Ilfracombe, named after a small town in Devonshire England, originated in 1891 as a transport nucleus for Wellshot Station, the largest sheep station in the world at the time (in terms of stock numbers). The town had three hotels - each with its own dance hall, a soft drink maker, a coach builder, two general stores, a billiard saloon, a dressmaker, three commission agents, a couple of butchers, a baker and a saddler. Today there are just 350 people living in a region which covers 6,500 square kilometres.
Another record to be claimed by the region is the moving of the largest mob of sheep as a single flock. In 1886 a mob of 43,000 sheep were moved through the area by a droving team of 27 horsemen. That doesn't include the cooks, blacksmiths and hands which would have been needed to accompany the drovers!
Transport was once the lifeblood of the area. Long before the railway reached as far as Ilfracombe, wagons drawn by up to 30 horses took three months to carry the wool to the nearest port, Rockhampton, 650 kilometres away.
Driving into Ilfracombe, you can’t miss ‘the Great Machinery Mile’, an amazing line-up of historic machinery stretching for more than 1km along the highway. The display is a graphic timeline of mechanisation in the west and for those mechanically minded, it’s even more fun to look at some of the changes that have been made to agricultural machinery over the years.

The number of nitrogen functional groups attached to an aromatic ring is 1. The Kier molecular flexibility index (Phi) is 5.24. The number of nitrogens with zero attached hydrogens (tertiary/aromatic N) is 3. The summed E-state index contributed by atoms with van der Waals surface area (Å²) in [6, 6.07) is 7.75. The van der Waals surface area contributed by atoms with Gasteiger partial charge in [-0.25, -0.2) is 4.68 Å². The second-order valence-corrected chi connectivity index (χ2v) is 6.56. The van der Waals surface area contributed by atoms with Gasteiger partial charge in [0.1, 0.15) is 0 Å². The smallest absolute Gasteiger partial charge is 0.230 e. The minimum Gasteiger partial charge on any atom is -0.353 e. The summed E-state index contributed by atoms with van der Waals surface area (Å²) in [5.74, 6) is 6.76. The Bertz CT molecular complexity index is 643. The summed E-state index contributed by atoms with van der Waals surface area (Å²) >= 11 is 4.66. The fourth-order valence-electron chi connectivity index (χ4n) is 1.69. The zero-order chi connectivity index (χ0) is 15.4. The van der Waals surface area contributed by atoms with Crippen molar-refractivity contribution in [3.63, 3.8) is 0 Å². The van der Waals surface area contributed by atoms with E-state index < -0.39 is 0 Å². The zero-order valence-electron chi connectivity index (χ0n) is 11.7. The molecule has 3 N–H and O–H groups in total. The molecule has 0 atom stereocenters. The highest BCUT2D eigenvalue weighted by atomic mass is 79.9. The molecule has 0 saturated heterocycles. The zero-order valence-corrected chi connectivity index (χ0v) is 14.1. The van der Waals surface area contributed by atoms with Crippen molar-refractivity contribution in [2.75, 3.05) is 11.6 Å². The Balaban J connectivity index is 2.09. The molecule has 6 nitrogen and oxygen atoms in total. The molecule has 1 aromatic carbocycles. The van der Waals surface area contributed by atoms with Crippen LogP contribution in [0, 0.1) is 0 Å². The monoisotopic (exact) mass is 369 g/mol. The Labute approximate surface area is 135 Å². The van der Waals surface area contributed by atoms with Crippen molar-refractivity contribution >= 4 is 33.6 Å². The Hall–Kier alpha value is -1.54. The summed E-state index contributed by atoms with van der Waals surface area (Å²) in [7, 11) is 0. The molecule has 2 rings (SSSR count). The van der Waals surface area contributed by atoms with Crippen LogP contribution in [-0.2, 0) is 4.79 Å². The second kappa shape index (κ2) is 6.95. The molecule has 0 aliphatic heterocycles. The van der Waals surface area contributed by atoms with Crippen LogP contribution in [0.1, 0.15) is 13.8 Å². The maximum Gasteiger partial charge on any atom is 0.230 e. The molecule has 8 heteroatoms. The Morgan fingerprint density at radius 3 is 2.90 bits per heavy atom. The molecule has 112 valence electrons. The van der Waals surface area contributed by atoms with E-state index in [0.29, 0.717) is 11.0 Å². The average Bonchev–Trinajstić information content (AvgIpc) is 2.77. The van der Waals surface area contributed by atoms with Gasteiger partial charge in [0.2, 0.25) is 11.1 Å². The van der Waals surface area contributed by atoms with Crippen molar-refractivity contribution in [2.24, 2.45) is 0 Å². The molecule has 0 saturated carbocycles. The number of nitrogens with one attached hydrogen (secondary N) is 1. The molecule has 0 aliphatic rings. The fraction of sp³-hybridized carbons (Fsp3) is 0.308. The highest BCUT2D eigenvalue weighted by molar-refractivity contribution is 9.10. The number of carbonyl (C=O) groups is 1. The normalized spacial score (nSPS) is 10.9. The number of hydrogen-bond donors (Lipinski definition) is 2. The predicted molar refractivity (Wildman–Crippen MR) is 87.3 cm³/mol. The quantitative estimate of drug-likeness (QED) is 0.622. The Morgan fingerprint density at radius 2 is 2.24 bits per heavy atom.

The trail of machines leads you to the Folk Museum, a replica of an early station residence and chock-a-block with memorabilia. Also situated within the museum complex is Oakhampton Cottage which has its own historical significance and offers tangible glimpses into early outback households and Romani Hall, a memorial to the young men of the region who answered the call to arms. The memorial is dedicated to the Australian Light Horse and houses thought-provoking memorabilia and information on the Light Horsemen and their battles.